One of Switzerland’s well-known architects Thomas Meyer-Wieser will hold an afternoon session on his country’s buildings at the Iranian Society of Consulting Engineers (IRSCE) on April 18 at 16:00, according to the Swiss Embassy.
Meyer-Wieser is an expert on several cultures architecture including doing extensive research on Iran’s architectural developments over the past few millennia. He has written extensively on several cultures architecture including Great Britain, Germany and Switzerland over the years.
In his late-afternoon address in Tehran, in cooperation with the Embassy of Switzerland to Iran, Meyer-Wieser will focus on his homeland’s architectural developments including the great strides the country has made in all aspects of urban development.
Titled “The State of Arts, A short overview on Swiss Architects,” the architect will explore recent developments in the country’s architectural developments.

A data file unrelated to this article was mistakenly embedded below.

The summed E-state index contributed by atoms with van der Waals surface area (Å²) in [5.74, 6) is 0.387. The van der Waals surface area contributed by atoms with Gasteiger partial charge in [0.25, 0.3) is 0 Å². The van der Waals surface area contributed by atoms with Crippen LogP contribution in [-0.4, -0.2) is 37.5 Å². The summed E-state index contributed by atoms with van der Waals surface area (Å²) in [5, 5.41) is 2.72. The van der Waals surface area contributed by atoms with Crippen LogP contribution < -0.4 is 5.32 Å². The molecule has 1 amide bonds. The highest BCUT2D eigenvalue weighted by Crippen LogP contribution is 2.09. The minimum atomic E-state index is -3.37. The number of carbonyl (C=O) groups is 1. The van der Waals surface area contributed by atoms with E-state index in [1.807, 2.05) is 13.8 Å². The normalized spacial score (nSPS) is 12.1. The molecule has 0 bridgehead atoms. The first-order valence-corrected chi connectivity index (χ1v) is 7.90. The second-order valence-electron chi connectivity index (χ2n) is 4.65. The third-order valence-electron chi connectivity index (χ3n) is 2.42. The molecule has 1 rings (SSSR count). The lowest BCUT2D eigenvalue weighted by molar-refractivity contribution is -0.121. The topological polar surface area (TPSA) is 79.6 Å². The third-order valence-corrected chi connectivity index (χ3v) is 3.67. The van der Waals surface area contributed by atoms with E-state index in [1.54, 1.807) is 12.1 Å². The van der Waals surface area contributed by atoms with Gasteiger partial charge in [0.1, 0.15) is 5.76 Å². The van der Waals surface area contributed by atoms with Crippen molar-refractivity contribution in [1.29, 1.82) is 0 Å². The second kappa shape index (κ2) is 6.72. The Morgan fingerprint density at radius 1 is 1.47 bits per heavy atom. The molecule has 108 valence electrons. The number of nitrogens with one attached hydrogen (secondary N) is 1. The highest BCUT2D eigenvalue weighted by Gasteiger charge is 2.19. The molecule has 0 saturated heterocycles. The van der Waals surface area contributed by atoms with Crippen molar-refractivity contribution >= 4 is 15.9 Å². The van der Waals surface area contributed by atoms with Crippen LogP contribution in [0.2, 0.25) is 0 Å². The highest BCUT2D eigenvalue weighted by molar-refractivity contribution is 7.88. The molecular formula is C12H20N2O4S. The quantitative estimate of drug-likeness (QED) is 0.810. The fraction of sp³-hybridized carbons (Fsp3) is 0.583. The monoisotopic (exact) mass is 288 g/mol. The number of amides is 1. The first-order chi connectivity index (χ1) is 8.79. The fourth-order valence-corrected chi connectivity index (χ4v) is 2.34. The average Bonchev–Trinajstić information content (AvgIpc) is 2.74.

The event is free entry and will be held at the IRSCE Building, next to Salami Street, Daneshjoo Boulevard on Velanjak Avenue.
Here is an extract from his book on Iranian architecture released in 2017
“Iran has one of the oldest town cultures in the world. It goes back more than 4,000 years. Between the Islamic conquest in the seventh century and the westernisation in the second half of the nineteenth century, the cities and towns in today’s Islamic Republic of Iran underwent repeated changes. The Persian building culture influenced architects and artists as far as Central Asia in the north and India in the east.
Unlike any other oriental country, Iran shows a unique urban and architectonic development whose defining characteristics merged with other cultures over the course of time, representing an important contribution to world architecture. In his Iran Architectural Guide, the author and architect Thomas Meyer-Wieser embarks on a journey into history, showcasing nearly 300 buildings and projects in Tehran, Isfahan, and Shiraz. His focus is on the identity of the Iranian- Islamic architecture, which has held its own since the rise of the Safavids in 1501.”